But I would have sooner or later.
As I was telling a friend the other day, Waterfall , as well as the rest of The River of Time series, has everything that I love in a good book. One, it's part of a series. Which means that, yay, I don't have to say goodbye to these characters anytime soon! The fun continues!
Two, it has an amazing looking cover. I mean, really, who doesn't want to have that beautiful picture beckoning from their nightstand.
The first reason is that I loved Waterfall sooooo much. I had no sooner read The End in that fabulous beginning to the Bettarrini's story when I went on Amazon.com and pre-ordered Cascade and Torrent. I can honestly say I've never been that eager to know that a book was on its way before.
The second reason I loved Cascade is that it could stand on its own. Have you ever read a trilogy and been so disappointed with the second book, like it only seemed like a bridge, the author's way of getting you from Book A to Book C?
Cascade is NOT like that.
Full of roaring adventure, sweet romance, keep-you-turning-the-pages-late-into-the-night conflict, Cascade is the PERFECT sequal to Waterfall.
And I don't call a book Perfect with a capital P lightly, ya'll.
The only thing that I can possibly say that I didn't like about Cascade was that it ended with a fabulous, thrilling, heart-stopping, leave-me-gasping cliff-hanger. Entirely appropriate, but, oh, how tortuous! Thankfully, I knew that a copy of Torrent was already making its way to my eager hands. Unfortunately, I had to wait a couple more months for its release (but Amazon.com was generous to send it earler than I expected. I saw the box when I came home work and squealed.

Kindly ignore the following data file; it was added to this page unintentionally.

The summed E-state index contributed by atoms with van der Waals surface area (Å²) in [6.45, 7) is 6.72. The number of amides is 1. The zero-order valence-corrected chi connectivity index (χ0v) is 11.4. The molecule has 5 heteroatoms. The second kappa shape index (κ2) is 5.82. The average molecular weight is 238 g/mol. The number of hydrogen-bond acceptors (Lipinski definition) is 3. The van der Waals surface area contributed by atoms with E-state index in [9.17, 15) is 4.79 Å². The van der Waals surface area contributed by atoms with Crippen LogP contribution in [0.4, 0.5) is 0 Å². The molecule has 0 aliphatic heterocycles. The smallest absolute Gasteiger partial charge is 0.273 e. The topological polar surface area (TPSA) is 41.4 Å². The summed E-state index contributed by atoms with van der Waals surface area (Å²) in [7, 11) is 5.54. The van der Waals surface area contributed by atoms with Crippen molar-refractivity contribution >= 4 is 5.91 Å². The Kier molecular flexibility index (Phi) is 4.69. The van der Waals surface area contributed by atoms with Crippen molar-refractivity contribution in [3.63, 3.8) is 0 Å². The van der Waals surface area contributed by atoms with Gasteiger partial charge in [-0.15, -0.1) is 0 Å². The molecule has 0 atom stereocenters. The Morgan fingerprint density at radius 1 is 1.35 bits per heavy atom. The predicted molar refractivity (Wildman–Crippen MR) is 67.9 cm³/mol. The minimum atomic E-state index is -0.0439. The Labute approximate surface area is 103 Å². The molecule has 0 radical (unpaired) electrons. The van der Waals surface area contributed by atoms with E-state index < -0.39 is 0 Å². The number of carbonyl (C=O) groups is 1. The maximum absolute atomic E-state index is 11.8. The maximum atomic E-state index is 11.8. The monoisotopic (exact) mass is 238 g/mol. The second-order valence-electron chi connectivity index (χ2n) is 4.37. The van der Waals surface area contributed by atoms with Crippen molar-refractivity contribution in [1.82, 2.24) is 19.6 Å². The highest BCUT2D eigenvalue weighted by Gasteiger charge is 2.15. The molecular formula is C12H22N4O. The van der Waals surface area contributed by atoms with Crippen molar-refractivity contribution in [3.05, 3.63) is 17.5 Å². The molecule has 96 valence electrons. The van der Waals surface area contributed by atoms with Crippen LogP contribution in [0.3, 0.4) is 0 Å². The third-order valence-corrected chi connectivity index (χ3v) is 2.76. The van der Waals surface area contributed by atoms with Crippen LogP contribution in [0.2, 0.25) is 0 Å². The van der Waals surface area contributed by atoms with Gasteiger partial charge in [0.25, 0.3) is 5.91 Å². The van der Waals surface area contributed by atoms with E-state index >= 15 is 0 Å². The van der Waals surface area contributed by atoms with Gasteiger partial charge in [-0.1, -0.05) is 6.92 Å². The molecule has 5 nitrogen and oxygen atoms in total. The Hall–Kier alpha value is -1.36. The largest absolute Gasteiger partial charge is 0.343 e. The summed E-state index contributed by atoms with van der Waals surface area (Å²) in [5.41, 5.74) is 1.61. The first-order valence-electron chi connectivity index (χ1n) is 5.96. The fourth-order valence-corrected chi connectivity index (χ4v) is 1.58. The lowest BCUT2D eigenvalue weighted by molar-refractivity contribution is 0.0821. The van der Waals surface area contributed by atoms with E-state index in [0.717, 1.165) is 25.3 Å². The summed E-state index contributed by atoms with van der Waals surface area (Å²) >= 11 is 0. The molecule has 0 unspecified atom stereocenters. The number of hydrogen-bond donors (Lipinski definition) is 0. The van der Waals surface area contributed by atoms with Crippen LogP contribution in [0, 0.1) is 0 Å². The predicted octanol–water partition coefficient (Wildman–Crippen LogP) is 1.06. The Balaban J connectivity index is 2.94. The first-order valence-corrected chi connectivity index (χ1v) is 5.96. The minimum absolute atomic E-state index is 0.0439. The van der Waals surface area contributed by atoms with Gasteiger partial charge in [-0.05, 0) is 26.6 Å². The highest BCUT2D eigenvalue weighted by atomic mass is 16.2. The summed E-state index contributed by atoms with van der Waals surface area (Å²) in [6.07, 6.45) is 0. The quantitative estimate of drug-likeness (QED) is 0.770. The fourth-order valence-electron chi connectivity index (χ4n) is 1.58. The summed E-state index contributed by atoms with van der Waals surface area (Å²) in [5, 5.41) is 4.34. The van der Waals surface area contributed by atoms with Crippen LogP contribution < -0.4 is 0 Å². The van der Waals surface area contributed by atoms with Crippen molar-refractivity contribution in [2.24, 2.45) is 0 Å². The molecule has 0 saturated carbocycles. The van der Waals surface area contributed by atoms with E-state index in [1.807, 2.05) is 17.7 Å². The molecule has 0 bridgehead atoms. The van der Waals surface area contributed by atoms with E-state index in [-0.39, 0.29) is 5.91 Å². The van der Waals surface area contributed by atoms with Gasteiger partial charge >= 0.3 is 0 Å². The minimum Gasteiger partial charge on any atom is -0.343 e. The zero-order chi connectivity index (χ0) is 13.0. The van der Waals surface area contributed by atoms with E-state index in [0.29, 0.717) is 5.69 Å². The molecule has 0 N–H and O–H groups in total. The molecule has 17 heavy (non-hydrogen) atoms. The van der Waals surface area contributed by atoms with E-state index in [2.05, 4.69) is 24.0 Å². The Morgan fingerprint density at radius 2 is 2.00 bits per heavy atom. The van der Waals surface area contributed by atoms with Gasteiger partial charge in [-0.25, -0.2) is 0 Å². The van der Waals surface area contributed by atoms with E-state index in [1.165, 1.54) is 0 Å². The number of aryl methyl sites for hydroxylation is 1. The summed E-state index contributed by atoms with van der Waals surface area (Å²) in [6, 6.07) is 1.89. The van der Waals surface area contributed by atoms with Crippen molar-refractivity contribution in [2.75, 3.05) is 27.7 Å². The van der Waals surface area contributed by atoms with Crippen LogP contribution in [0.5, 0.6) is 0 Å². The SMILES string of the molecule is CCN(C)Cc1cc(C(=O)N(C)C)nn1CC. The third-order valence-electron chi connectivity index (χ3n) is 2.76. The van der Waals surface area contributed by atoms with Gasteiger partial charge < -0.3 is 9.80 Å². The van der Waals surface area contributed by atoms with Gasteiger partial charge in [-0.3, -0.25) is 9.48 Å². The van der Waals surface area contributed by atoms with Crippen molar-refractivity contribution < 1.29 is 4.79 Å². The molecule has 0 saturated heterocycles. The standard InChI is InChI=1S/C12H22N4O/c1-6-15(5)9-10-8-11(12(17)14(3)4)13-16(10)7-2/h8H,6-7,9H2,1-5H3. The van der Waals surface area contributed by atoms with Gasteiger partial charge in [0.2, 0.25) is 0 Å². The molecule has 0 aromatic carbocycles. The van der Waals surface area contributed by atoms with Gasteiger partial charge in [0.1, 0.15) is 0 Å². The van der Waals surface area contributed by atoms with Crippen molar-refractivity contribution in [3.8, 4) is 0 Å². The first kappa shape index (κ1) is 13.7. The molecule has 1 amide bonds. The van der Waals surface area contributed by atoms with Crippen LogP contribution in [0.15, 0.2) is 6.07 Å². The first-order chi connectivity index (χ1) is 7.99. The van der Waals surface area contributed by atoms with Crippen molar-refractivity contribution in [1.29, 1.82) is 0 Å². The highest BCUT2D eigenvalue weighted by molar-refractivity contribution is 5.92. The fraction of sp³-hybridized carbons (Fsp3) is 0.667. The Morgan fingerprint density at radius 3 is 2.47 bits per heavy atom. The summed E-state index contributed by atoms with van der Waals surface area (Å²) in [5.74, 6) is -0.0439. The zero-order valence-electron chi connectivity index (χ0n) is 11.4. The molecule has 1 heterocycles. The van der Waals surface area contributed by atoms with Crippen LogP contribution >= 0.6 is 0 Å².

Cascade is unlike other YA fiction I've read (though I confess, I haven't read much contemporary YA fiction. Like I said above, I'm more of a historical kind of gal.)
There is a faith element threaded through this book that I would have liked to seen explored more, but I think that the author did a beautiful job of allowing us to see Gabi's inner struggle with believing, while not beating us over the head with the fact. Honestly, I'd rather a book err on the side of caution than be out-and-out preachy.
Faith comes through strongest in the rocking story as you're transported from modern-day to 14th century Italia. Bonus: you see medieval Italia through the eyes of a 21st century teenage girl. How cool does that sound?